Safety & Training
Standards & Regulations
FAA set to issue medical guidance on sleep apnea
January 28, 2015 By FAA
Jan. 28, 2015, Washington, D.C. - The U.S. Federal Aviation Administration (FAA) continually works with the aviation and medical communities to ensure that pilots are fit to fly. On March 2, the FAA will issue new medical guidance to Aviation Medical Examiners (AMEs) that incorporates industry and Congressional feedback balanced with the FAA and National Transportation Safety Board’s (NTSB) safety concerns about pilots flying with obstructive sleep apnea (OSA).
OSA inhibits restorative sleep. Untreated OSA always has been a disqualifying medical condition and will continue to be disqualifying. The FAA is not changing its medical standards related to OSA; however, it is revising the screening approach to help AMEs find undiagnosed and untreated OSA. The new guidance will improve safety and pilot health by reducing the burdens and disincentives that may have prevented some pilots from seeking an OSA evaluation and treatment. Pilots will be able to continue flying while they are evaluated and as they begin treatment, if needed. Pilots diagnosed with OSA may send documentation of effective treatment to the FAA to arrange for a Special Issuance medical certificate to replace the regular issuance medical certificate.
Based on feedback from industry on the FAA’s draft guidance, the new guidance does not rely on BMI and allows a pilot to keep flying during evaluation and treatment. The FAA plans to publish the new guidance in the FAA Guide for Aviation Medical Examiners on March 2, 2015.
The FAA policy on sleep apnea responds to many of the concerns raised by the U.S. Aircraft Owners and Pilots Association (AOPA) and the general aviation community.
The new policy will not disqualify pilots from receiving a medical certificate based solely on body mass index (BMI). Pilots believed to be at significant risk for the condition will receive a regular medical certificate and be required to undergo a follow-up assessment. Those who are diagnosed with the condition must receive treatment to continue flying.
“We appreciate the FAA’s decision to work with the aviation community to address concerns regarding sleep apnea,” said AOPA president Mark Baker. “The new policy combines a focus on safety with a common sense approach that lets pilots who haven’t been diagnosed with an illness keep flying.”
The issue of sleep apnea came to the forefront in 2013 when the federal air surgeon described a planned policy change in an FAA medical bulletin. Under the original FAA proposal, pilots with a BMI of 40 or greater would have been required to undergo testing for sleep apnea by a board certified sleep specialist. The FAA said it planned to expand the policy to include all pilots with a BMI of 30 or greater.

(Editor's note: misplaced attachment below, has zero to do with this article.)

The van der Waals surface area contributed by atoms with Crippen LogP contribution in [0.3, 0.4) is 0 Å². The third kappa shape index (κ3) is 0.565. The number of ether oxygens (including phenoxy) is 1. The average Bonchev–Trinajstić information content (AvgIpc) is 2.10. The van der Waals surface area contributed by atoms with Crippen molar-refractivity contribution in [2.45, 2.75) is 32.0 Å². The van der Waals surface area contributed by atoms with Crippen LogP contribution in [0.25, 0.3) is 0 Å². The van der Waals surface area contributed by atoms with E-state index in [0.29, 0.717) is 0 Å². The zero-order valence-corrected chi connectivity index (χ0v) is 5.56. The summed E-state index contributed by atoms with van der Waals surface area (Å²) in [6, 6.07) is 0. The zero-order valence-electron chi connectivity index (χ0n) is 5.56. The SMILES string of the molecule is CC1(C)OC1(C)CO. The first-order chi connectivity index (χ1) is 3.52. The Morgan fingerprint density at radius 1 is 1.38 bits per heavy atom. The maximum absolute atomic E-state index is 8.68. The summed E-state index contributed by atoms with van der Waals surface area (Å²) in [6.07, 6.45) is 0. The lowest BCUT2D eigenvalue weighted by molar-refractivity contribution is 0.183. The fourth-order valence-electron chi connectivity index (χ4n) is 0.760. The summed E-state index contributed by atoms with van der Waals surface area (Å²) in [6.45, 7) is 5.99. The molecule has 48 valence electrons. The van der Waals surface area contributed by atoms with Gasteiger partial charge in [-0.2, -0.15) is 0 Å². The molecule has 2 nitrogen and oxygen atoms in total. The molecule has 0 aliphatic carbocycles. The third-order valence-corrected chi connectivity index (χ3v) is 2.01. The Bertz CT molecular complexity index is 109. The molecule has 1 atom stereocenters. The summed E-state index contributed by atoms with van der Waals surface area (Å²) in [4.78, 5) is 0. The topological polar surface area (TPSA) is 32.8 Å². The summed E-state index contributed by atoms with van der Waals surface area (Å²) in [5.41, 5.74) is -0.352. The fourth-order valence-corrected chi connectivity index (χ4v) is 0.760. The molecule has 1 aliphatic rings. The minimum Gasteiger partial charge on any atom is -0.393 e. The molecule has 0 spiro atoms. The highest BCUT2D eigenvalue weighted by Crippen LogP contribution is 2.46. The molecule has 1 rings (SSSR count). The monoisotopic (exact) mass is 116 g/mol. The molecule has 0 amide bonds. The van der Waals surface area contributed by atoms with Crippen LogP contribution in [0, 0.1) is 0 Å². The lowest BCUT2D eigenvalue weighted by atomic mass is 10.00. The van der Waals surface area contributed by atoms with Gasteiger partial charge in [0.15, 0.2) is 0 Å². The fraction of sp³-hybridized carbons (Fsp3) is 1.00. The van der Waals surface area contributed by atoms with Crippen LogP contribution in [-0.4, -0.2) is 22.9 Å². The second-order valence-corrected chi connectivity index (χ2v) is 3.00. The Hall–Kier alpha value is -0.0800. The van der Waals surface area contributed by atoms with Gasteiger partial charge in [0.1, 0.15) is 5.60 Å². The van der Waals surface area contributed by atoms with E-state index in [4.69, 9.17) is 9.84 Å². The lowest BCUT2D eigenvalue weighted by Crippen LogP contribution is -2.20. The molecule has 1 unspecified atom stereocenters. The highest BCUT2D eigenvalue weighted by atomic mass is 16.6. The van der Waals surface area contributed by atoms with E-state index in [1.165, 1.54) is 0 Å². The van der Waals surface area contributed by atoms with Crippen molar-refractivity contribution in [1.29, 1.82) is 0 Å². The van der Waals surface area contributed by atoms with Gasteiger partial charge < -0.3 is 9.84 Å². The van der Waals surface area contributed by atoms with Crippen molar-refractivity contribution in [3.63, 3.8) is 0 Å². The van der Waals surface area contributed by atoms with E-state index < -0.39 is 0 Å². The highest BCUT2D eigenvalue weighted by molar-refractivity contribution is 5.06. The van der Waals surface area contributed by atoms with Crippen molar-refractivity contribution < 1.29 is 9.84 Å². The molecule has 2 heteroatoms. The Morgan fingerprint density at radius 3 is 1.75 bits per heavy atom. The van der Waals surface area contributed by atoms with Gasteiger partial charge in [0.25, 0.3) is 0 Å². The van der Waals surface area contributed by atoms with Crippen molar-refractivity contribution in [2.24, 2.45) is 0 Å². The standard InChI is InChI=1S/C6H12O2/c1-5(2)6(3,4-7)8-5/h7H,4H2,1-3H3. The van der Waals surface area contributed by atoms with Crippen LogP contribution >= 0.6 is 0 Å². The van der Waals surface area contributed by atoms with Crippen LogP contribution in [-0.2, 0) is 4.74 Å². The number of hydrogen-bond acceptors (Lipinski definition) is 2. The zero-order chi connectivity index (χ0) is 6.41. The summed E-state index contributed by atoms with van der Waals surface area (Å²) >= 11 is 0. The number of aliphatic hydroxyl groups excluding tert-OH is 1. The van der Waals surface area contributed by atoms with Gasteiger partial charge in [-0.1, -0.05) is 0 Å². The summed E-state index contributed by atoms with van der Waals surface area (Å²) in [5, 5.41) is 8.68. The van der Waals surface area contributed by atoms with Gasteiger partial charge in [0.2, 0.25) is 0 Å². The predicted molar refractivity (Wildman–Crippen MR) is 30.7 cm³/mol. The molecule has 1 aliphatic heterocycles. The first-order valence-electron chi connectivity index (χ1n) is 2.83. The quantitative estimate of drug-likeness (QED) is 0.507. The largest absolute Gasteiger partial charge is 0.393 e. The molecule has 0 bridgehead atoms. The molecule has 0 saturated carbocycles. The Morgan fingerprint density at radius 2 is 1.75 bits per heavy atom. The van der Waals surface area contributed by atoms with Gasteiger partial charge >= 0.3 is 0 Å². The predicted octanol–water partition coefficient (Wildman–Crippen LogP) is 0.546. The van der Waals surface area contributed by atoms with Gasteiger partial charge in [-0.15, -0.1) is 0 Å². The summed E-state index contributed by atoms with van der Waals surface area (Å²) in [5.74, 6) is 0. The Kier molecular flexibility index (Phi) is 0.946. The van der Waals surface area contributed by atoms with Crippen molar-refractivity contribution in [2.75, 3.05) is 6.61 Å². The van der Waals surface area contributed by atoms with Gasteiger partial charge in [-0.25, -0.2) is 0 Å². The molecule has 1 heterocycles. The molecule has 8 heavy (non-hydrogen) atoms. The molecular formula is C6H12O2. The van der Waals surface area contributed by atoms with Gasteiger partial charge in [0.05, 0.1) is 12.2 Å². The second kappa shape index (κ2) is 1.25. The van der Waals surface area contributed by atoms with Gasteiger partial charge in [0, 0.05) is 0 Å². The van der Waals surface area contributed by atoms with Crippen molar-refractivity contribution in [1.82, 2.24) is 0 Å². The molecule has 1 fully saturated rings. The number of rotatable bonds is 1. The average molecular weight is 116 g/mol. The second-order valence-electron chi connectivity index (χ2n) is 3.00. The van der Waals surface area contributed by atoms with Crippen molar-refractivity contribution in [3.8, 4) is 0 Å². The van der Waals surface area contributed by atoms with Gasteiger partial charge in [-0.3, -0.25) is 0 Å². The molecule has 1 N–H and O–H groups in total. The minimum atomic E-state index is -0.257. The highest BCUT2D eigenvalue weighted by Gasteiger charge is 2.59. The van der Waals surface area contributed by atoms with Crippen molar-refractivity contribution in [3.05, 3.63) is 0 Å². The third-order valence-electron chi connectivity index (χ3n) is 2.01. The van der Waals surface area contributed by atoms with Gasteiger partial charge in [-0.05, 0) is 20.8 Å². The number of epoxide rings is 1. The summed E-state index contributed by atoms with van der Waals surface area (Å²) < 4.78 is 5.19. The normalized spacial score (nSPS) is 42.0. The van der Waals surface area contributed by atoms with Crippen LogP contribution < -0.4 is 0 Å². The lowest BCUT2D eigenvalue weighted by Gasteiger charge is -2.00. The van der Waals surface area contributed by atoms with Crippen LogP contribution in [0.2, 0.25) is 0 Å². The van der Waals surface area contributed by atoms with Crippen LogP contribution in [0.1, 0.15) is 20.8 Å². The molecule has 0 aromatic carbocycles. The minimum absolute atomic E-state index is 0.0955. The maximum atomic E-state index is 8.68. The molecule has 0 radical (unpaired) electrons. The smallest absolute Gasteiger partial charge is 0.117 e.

But AOPA strongly objected to requiring thousands of pilots to go through expensive and intrusive testing based exclusively on BMI. The association and other aviation groups turned to Congress for assistance, and the U.S. House of Representatives passed a bill that would have required the FAA to go through the rule making process before introducing any new policy on sleep disorders.
In December 2013, the FAA stepped back from its initial policy announcement and began working with stakeholders, including AOPA, to address concerns about sleep apnea.
Under the new policy, the risk of obstructive sleep apnea will be determined through an integrated assessment of the pilot’s medical history and symptoms as well as physical and clinical findings. Aviation medical examiners will be provided with guidance from the American Academy of Sleep Medicine to assist them in determining each pilot’s risk.
“The effectiveness of the new policy will depend on how aviation medical examiners implement it,” said Rob Hackman, AOPA vice president of regulatory affairs. “We continue to be engaged in this issue and we encourage AOPA members to tell us about their experiences once the policy takes effect.”
Pilots who are determined to be at significant risk will receive a regular medical certificate and undergo a sleep apnea evaluation. That evaluation can be performed by any physician, including the aviation medical examiner, and does not require a sleep study unless the physician believes one is needed. Pilots will have 90 days to complete the evaluation and forward the results to the FAA’s Aerospace Medicine Certification Division (AMCD), the Regional Flight Surgeon’s office, or the aviation medical examiner. Thirty-day extensions will be available to pilots who need more time to complete the process.
If the evaluation does not lead to a diagnosis of obstructive sleep apnea, no further action will be required. Pilots who are diagnosed with the condition can send documentation of effective treatment to the AMCD or regional flight surgeon to arrange for a special issuance medical certificate to replace the regular medical certificate issued previously.